I like the idea of having a three card hand, perhaps maintaining it rather than drawing it fresh each turn. The only thing is dislike (mildly) about such a rule is that it randomises play while the game is in progress. Zombies At Your Heels was designed to begin with a randomisation element, and from then on play as a pure hidden information game (like a game of Stratego where each player randomly discards 5 of their pieces before the game)

These are just a few ideas off the top of my head. I'd be curious to find out if anyone else shares my concern or not.

Quote:
Thus, here's one small balancing issue I found so far: Professor Jane Tam
If my opponent draws her into his hand, and I don't, I feel like I have a sizable advantage. Why? You only get 7 cards to play, and this has to be one of the ones he plays. Yucky for him, because when he plays her, he'll have to skip his escape phase, and have no chance to score points (and unless I'm missing something, scoring points is FAR more important to winning than getting your opponent eaten by zombies).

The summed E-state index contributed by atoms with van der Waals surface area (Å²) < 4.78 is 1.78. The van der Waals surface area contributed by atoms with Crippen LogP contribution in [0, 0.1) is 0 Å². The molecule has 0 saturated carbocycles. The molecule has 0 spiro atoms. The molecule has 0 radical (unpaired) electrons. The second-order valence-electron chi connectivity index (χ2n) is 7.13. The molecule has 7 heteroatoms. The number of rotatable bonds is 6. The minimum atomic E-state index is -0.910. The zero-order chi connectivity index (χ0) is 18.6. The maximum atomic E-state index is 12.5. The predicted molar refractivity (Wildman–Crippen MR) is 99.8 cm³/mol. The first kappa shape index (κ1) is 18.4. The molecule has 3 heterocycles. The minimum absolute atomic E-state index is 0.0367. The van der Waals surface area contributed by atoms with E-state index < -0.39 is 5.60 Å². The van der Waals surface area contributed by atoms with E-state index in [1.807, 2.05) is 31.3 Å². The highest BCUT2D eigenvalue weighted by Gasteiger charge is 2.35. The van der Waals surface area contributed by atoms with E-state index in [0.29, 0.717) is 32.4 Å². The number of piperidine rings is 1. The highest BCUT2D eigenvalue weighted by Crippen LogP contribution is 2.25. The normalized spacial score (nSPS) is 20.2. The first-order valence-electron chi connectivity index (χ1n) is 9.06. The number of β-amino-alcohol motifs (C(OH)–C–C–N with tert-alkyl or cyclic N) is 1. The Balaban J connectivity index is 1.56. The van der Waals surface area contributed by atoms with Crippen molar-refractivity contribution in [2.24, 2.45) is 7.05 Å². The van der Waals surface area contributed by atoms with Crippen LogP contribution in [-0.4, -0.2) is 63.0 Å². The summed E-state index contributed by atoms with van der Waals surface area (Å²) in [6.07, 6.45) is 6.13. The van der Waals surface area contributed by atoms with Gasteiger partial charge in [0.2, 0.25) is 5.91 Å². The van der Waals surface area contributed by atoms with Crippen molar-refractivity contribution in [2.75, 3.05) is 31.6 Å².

In the updated rules I make a point of stressing that activating a newly played runner is optional. However, you're not the only one to have a problem with Jane. I've increased her speed to 5 and dropped her value to 3, so she's a more effective assassin - or a decent source of points if you prefer.

Quote:
Hope that helps some. Like I said, I'd like to try it with 3 players, and in color. The cards I printed out thus far aren't that pretty to look at, mostly because I inversed them first in photoshop. There was so much black on them that I didn't want to kill all my printer ink.